Time to Translate Mobile Apps to English

Time to Translate Mobile Apps to English

chinese man with tabletAll app developers in China, listen up. Google has announced merchant support for Chinese developers on Google Play for 130 countries. A huge international market, hard to access until now, has opened up for app makers in China – provided you translate mobile apps to English.

Why is this development so important to Chinese app makers?

China publishes an astronomical number of mobile apps, 730,000 in 2012, which makes it a pretty congested market. And despite China being the world’s biggest smartphone market, it’s not the most lucrative one – the best way to monetize your app has been to enter the U.S. and other European markets.

At a time when Chinese companies are aggressively going global, app makers could only drool at the thought of international market penetration with no way of making money from them. Until now.

What Was the Holdup with Google App Store in China?

As a result of Google’s fall out with the Chinese government in 2010, access to many of Google’s products became spotty at best. Chinese developers couldn’t host their paid apps on Google’s app store, which is the biggest for Android. Instead, they had to publish on an array of stores created by internet providers and handset makers in China, who have now created a robust mobile ecosystem.

Just as Facebook and Twitter have warmed up to Chinese companies wanting to advertise on their platforms, Google, too, doesn’t want to lose out anymore. The benefits to Google from this decision are obvious, but they are also very significant for the Chinese app developer.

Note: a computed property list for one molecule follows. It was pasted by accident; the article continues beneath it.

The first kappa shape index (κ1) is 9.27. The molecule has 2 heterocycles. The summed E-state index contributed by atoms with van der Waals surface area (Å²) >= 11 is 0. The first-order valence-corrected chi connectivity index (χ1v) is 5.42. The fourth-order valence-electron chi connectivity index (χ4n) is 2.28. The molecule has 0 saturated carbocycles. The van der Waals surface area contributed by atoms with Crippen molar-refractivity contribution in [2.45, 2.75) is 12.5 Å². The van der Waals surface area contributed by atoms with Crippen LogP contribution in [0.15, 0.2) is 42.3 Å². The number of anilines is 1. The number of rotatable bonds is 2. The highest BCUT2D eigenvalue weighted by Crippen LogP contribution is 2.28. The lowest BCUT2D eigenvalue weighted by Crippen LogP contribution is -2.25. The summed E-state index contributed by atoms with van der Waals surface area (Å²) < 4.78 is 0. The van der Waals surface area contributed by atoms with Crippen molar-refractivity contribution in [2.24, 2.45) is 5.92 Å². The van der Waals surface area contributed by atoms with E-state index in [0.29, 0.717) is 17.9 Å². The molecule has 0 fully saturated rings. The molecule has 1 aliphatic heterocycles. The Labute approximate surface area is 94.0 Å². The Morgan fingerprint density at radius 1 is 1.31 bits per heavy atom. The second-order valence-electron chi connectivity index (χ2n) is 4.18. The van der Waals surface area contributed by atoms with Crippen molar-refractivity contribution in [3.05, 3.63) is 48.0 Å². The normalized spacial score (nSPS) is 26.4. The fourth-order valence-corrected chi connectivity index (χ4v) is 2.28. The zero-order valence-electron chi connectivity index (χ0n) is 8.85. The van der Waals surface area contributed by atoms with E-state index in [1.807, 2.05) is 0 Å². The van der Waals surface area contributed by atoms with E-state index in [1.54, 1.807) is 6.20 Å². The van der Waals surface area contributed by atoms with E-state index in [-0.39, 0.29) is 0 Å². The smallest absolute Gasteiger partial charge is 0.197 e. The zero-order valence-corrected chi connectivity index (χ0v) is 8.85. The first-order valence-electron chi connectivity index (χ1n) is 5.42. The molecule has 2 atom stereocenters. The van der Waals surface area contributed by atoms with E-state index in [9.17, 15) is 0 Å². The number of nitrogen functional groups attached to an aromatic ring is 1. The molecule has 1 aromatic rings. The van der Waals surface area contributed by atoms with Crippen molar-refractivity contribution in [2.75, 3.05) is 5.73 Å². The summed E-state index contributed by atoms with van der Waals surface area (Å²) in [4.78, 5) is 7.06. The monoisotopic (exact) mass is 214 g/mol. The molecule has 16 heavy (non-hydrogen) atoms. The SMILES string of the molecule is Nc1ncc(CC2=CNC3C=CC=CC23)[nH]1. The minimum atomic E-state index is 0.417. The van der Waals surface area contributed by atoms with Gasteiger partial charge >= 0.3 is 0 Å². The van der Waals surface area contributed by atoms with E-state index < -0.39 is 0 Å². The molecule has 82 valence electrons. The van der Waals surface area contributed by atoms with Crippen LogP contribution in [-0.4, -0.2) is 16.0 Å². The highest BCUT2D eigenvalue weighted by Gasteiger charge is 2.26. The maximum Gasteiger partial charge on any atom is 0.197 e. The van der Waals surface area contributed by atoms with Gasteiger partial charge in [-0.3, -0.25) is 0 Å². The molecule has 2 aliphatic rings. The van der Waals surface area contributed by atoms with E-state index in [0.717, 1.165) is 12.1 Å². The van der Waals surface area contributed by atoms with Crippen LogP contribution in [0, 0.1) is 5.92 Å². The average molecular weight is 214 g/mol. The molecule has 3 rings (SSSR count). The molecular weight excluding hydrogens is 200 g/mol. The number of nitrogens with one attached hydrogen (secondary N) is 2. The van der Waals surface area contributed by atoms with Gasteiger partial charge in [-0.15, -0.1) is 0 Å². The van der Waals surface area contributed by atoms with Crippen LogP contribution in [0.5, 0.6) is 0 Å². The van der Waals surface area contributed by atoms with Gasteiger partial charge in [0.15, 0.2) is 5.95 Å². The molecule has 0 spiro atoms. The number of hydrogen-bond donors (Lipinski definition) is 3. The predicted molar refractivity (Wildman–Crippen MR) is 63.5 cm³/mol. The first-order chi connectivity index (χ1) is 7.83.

Why is English Translation So Important?

Localized mobile apps show a 128% more chance of being downloaded, according to a Distimo report. In the case of Chinese app developers, who are most likely to publish in their native language, translation is an imperative. Also, English is the first language in some of the new markets which these developers will be targetting.

Even where it isn’t, English can get your foot in the door. Also, translation from Chinese directly to, say, Danish could prove difficult because the required language resources may or may not be easily and quickly available. English can function as the pivot language, enabling further translations.

Don’t Neglect Localization

Some Chinese app developers may be very new to translation and localization, as they have been used to operating only in the home market. They should note that it’s not enough to just translate: localization is as important. Seemingly small details like date, time, currency, phone number, and address formats need to be factored in. The same goes for cultural references.

Lastly, when your need to translate website content or apps to English is urgent, it’s important to pick the right translation management system, which will enable automatic content collection, in-context translation, and other features that make it a speedy and hassle-free process.


About Vijayalaxmi Hegde

Vijayalaxmi is a member of the marketing team at Smartling. Prior to joining Smartling, she led the language services market sizing project at industry research firm, Common Sense Advisory. She is also a trained journalist and has written for publications in India (where she lives) as well as abroad. She is a plain language and tech enthusiast and speaks Kannada, English, Hindi, and Bengali – listed in the order she learned them.


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